L’exercice de la lecture en anglais se fait en plusieurs étapes:
– Écoutez une première fois en suivant le texte des yeux. Vous découvrez alors le texte avec des mots que vous n’auriez peut-être pas su prononcer.
– Une deuxième lecture se fera phrase par phrase en utilisant le bouton « pause » de la vidéo. Répétez après moi la phrase dite. Faites-le jusqu’à ce que vous vous sentiez à l’aise pour vous lancer seul.
– Il ne vous reste plus qu’à lire par vous-même. 😉 Une bonne idée est de vous enregistrer pendant votre lecture. Les Smartphones ont une fonction dictaphone très pratique souvent représentée par un microphone. En vous écoutant vous vous rendrez mieux compte de vos erreurs, si erreur il y a, et vous pourrez ainsi vous corriger aussitôt.
Pour aller plus loin, découvrez les Formations!
Le texte d’aujourd’hui est un extrait du livre de Dale Carnegie, « The Leader In You ». Vous le retrouverez dans la vidéo ainsi qu’en dessous de celle-ci.
Handling Mistakes, Complains, and Critisim
No one – absolutely no one – likes to be on the receiving end of a complaint, a criticism, or a rotten review. We all bristle when the finger of responsability is pointed at us. This is easy enough to understand. Nothing stinks the ego like being told we’ve made a bad decision or supervised a failed project or performed below expectations. It’s even more difficult when the criticism turns out to be correct.
But mistakes get made. Arguments arise. Complaints, both legitimate and exaggerated, get lodged day after day. Customers are unhappy. Nobody is on target all the time.
So how do you handle the knowledge that nobody’s perfect but criticism is hard to swallow ? With a little practice and the help of a few time-tested human relations techniques. Let’s not deny the obvious. It’s not always easy keeping both balls in the air. But it’s not impossible either. After a while this particular juggling act can be mastered by almost anyone.
The first step is to create an environment where people are open to receiving advice or constructive criticism. Spread the word again and again that mistakes are a natural part of life.
One sure way to get this message accross is to admit your own mistakes. « Setting the example is very important. Youcan’t expect from others what you’re not willing to expect from yourself. » So says Fred Sievert of New York Life Insurance Company. Shortly after he arrived at the company, Sievert had an opportunity to put his ego where his mouth was.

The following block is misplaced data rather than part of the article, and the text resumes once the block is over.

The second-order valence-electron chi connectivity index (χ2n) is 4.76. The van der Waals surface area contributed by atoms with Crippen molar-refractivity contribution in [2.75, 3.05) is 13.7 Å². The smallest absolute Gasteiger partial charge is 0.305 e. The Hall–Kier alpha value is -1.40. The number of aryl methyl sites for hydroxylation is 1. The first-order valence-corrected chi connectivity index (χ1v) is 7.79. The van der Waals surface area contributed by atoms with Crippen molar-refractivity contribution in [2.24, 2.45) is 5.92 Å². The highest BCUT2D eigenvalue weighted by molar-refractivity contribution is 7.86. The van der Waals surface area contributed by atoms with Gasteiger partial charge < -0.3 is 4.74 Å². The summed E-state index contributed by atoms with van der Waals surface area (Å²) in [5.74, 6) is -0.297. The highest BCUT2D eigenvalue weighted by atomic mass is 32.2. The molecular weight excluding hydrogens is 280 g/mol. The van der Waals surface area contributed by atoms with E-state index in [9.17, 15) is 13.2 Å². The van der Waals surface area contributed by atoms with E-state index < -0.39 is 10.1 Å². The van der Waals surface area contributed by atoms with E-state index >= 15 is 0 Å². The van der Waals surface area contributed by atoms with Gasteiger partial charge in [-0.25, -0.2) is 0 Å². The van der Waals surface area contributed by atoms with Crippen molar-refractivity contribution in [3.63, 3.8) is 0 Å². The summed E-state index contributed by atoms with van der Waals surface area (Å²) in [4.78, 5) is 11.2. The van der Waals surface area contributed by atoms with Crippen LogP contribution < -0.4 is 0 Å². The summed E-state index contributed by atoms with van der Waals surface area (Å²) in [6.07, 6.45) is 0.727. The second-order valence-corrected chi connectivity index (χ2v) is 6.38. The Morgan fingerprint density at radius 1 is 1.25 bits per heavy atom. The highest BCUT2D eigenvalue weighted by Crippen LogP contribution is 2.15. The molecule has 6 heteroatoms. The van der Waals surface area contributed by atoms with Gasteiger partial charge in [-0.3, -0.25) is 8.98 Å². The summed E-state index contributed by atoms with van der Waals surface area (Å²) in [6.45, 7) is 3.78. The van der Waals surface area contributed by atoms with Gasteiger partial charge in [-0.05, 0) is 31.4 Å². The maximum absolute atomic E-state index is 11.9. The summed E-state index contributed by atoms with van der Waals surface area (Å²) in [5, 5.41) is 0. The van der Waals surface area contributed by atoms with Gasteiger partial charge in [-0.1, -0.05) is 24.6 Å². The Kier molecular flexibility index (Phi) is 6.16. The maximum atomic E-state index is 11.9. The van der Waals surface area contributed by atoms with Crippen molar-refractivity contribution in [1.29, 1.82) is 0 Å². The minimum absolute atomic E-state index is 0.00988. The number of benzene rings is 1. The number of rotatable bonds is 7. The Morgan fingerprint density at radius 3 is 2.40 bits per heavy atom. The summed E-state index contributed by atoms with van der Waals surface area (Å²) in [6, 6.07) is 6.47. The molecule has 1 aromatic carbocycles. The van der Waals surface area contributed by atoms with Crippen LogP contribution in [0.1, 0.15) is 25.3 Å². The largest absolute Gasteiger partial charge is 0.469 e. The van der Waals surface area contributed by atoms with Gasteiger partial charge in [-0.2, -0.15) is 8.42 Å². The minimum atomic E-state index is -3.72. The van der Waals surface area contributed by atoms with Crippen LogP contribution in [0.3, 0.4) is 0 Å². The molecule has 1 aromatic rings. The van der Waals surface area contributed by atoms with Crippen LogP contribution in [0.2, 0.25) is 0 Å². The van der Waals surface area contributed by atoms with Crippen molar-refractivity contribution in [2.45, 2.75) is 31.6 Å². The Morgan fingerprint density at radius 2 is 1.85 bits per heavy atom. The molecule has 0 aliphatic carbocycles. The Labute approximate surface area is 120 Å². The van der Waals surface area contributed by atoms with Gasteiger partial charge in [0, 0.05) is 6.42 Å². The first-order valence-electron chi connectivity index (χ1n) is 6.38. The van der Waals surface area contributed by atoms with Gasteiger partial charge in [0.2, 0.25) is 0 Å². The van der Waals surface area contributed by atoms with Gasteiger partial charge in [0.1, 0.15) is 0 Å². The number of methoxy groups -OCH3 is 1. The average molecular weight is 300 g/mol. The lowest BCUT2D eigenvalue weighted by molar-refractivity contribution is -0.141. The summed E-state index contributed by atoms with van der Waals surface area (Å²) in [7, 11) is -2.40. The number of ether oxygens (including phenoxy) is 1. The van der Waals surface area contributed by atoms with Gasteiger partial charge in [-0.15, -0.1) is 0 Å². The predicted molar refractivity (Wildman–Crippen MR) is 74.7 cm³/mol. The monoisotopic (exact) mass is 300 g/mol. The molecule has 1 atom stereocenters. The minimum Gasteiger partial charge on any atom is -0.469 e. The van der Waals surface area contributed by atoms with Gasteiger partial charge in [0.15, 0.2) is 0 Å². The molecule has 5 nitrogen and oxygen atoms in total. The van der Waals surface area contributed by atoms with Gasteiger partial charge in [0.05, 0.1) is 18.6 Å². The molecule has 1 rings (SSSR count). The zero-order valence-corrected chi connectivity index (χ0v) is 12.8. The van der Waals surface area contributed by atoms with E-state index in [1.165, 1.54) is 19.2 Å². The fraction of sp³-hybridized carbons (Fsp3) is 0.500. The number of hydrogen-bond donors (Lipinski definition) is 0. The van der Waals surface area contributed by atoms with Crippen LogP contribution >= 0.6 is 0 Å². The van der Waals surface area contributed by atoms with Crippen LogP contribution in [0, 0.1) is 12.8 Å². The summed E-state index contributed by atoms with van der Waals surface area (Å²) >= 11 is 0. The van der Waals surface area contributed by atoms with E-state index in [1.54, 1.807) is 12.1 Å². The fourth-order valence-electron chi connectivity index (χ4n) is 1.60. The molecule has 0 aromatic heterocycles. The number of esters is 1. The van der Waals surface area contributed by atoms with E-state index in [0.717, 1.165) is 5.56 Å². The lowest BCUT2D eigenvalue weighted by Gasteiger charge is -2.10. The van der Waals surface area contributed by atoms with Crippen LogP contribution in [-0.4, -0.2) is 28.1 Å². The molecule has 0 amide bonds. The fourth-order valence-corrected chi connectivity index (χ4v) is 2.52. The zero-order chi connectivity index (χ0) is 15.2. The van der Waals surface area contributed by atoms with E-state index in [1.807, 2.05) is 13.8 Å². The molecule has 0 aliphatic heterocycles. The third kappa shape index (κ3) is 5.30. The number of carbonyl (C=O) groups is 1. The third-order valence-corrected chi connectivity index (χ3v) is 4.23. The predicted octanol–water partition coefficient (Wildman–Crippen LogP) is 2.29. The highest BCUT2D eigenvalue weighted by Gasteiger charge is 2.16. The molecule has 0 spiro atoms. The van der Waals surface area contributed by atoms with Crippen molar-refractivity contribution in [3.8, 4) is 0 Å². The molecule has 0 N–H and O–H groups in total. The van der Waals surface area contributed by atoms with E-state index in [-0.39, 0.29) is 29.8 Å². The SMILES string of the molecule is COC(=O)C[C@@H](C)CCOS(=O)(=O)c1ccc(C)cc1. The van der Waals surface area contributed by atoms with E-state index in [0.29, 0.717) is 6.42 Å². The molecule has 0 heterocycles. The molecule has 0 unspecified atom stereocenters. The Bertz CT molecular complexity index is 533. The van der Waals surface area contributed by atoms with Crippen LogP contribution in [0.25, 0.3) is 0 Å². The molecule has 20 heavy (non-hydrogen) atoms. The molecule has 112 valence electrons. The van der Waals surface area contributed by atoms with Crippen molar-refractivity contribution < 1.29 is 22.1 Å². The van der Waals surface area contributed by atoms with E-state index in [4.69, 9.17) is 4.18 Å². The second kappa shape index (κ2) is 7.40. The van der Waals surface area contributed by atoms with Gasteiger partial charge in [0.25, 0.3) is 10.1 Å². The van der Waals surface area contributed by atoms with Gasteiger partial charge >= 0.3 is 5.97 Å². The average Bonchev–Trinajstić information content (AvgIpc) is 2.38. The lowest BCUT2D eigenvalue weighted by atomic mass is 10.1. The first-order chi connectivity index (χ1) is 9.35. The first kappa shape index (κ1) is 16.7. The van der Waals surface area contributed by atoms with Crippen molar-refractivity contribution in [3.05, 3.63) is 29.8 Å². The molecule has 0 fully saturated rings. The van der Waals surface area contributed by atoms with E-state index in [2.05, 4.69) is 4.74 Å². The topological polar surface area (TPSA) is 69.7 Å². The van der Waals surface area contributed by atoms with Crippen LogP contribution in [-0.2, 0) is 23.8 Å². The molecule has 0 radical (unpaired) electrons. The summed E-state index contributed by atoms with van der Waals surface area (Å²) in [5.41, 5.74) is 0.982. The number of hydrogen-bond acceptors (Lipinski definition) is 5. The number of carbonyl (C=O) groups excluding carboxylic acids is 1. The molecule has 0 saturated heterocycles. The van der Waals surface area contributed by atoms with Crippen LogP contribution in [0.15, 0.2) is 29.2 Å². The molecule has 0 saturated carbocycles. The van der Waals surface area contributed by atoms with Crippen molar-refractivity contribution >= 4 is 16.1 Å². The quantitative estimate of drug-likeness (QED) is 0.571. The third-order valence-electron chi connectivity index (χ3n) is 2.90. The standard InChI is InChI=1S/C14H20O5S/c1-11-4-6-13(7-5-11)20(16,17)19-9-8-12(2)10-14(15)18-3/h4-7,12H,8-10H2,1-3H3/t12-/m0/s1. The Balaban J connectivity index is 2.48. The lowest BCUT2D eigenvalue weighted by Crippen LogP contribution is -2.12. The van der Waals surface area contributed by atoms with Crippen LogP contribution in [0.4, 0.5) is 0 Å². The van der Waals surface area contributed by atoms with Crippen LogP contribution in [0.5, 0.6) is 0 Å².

Sievert explains, « I did something here that kind of astounded people. I was off in France at an executive management school, and we had some critical data that had to be submitted. It was our five-year plan, and there was a misunderstanding because it was my first time through this. Just before I left, we submitted the numbers. I was gone for two weeks. Of course, I was in touch via voicemail and fax. But we submitted the numbers, and there was a major crisis that occured here. The problem was that I misunderstood the timing of this submission. I thought the initial submission was meant to be our first run of the numbers. I thought we then had plenty of time to analyze and talk about management actions that could be taken to improve the numbers. As it turns out, I didn’t understand the process, and the first set of numbers that were given to the executive management committee and the chairman were viewed as our version of the plan. I didn’t know that.
« When I got back I realized what had happened. After talking to various people – I know these people were shocked – I said at a meeting, ‘This is my fault. It’s a communication issue. It wasn’t a matter of not understanding the numbers. It was a matter of communication, and it was entirely my fault.’
« While I was gone, people were pointing the finger at each other. My staff was saying, ‘Why didn’t you guys tell us this was our last shot at this ?’ And the other people were saying, ‘You should have understood this was the last shot.’ Okay, everybody’s pointing the finger and I came in and stood up and said, ‘This is entirely my fault. I take full responsibility for it. It’s a communication problem. It won’t happen again.’ And you know that statement put an end to all the finger pointing. Several people in the room said, ‘No, no, no, it wasn’t your fault. You know it was a combination of people.’ »
Readily admitting fault – it’s one of the best ways anyone has ever invented for shifting momentum when blame is being destributed. Be the first to admit mistakes. Everyone else will rush to reassure you, ‘No, it’s not so bad ; no, it doesn’t really matter ; no, they probably were to blame ; no, it all turned out fine in the end.’
Take the opposite tack – blame other people for something – and just as quickly they’ll start to contradict you, and they’ll defend the correctness of their actions. Funny, isn’t it, how human psychology works ?
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